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Jade Cabinet by Rikki Ducornet

Jade Cabinet (edition 1992)

by Rikki Ducornet

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962179,746 (3.74)3
Title:Jade Cabinet
Authors:Rikki Ducornet
Info:Dalkey Archive Press (1992), Edition: 1st ed, Hardcover, 160 pages
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The Jade Cabinet by Rikki Ducornet



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She dreamed of air, of vanishing in thin air; she dreamed of evaporating. She dreamed of levitating, of growing wings, of transforming herself into a cobweb, an angel, a volatile gas.

Rikki Ducornet rounds off her elemental quadrilogy with a poetic meditation on air, in the process shuffling and re-dealing some of the most important themes and figures from her previous three novels. Here our heroine is Etheria, mute and innocent, married off to a Victorian industrialist for the price of a jade figurine; the action moves from Oxford to Egypt and involves mummified ibis, theories of Adamic language, disappearing acts, graverobbery, Lewis Carroll, an anorexic ‘Hungerkünstler’, a couple of murders, and the non-consensual application of a jade dildo. Only Rikki Ducornet….

The quartet has been about language, about fiction, about storytelling, about memory, and most of all about men and women and sexuality. Every book has given us new illustrations of maleness and femaleness and set them interacting in different ways, her focus not on realist character sketches but rather on bold, almost cartoonish emblems of her themes (one character here is described in terms of his ‘caricatural virility’). She is particularly interested in investigating the muddy slope that leads from male sexual desire to misogyny.

It is absolutely representative of Ducornet's distinctive worldview that the Reverend Charles Dodgson – treated by most modern writers as a problematic figure – appears here as the paragon of benign and sensitive manhood. There is nothing at all ironic about the narrator's apologia for Dodgson's nude photographic sessions with her and her sister, aged three and nine:

I feel it is fitting that I say here what an utter delight it was to run about in Dodgson's cosy rooms unfettered by buttons and braces; to try on all manner of odd tatters, to sit, enlaced by Etheria or plaiting the cloud of her hair before an imaginary seascape while Dodgson told stories about the trials and tribulations of shellfish and sea turtles…

Men who love women (and girls), no matter how much they may sexualise them, are OK as far as Ducornet is concerned; it is hating women that constitutes the ultimate evil in her works. (It is anyway questionable whether anyone could sexualise women more than Ducornet does herself.) That misogyny has been personified in every book of this tetralogy thanks to a series of monstrous male figureheads – the Exorcist, Septimus de Bergerac, Toujours-Là, and now finally – toujours là indeed – the character of Radulph Tubbs.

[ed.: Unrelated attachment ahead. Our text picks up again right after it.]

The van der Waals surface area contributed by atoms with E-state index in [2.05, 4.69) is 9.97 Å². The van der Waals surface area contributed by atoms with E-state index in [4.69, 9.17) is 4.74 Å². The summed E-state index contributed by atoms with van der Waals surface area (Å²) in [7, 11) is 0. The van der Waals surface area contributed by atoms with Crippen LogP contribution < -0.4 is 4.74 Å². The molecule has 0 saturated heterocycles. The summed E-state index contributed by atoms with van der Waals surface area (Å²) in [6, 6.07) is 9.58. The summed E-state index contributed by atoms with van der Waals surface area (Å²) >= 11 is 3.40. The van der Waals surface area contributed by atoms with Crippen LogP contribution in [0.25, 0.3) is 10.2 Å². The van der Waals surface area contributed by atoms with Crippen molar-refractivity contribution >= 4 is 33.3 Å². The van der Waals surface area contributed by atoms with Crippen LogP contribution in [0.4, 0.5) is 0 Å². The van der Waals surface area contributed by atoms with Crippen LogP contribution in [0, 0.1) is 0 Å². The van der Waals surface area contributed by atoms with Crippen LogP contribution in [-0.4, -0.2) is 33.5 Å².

If Etheria is airy and sylphlike, Tubbs is grossly corporeal – ‘all greed and gravy’, ‘his fingers perpetually redolent of Stilton’. As always with Ducornet, his unpleasant qualities are intimately linked to his gynophobia: ‘he hated and feared the world's feminine aspect – that is to say, anything folded, concealed, creased.’ (Vocabulary like this, and the web of connections it sets up, is very important in Ducornet's writing. In this novel, for instance, the keyword is volatilized, a rare synonym for ‘evaporated’, which is used three or four times.)

The paradox of Ducornet is that her writing is both wonderfully subtle and at the same time almost Manichaean in its vision: her women are either lunar, sexual creatures or (the nuns of [book:The Stain|379260], for instance) dessicated spinsters, while men are either gentle heroes or, more often, monsters. In one striking phrase near the end, she equates ‘sexual determinism’ with ‘mortal combat’.

Men were the chimeras of all our nightmares, the horned snakes haunting our most secret pools; each and every virile male a potential Frog Prince, Vampire, Saviour.

(‘Except, I must add, for Dodgson.’) Inasmuch as this book consummates the themes she has been exploring, there is, perhaps, a glimmer of hope in the climax: there is tragedy in store for our ethereal heroine, but Tubbs, alone among Ducornet's male ogres, shows some signs of remorse and reformation at the end. So perhaps she does see some remote possibility for the sexes to coexist peacefully after all.

Though I didn't give more than four to any one book, the Tetralogy of Elements is certainly a five-star achievement as a whole. It seems to have been written in a vacuum from other current dialogues about sexuality, social politics and even literary theory; it's completely its own world, slinky, tricksy, sexy, provocative, violent, fantastic, wonderful. Truly elemental. And written from some creative place of joy: I felt that there was pleasure in every sentence. ( )
1 vote Widsith | Sep 9, 2014 |
*note to self.copy from Al.
  velvetink | Mar 31, 2013 |
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Amazon.com Amazon.com Review (ISBN 156478021X, Hardcover)

The language and action are as lush and intricate as William Morris Victorian wallpaper. Memory, the sister of silent Etherea, tells the story of their childhood with an eccentric father who trades Etherea for a piece of jade to Radulph Tubbs, a despicable character who is Queen Victoria's Dragon of Industry (Dickens would have disliked him intensely). Etherea magically disappears from Tubbs' grasp after he brutally attacks her, and in Egypt, a hunger artist who speaks in tongues plans a revenge that will surprise everyone.

(retrieved from Amazon Thu, 12 Mar 2015 18:18:37 -0400)

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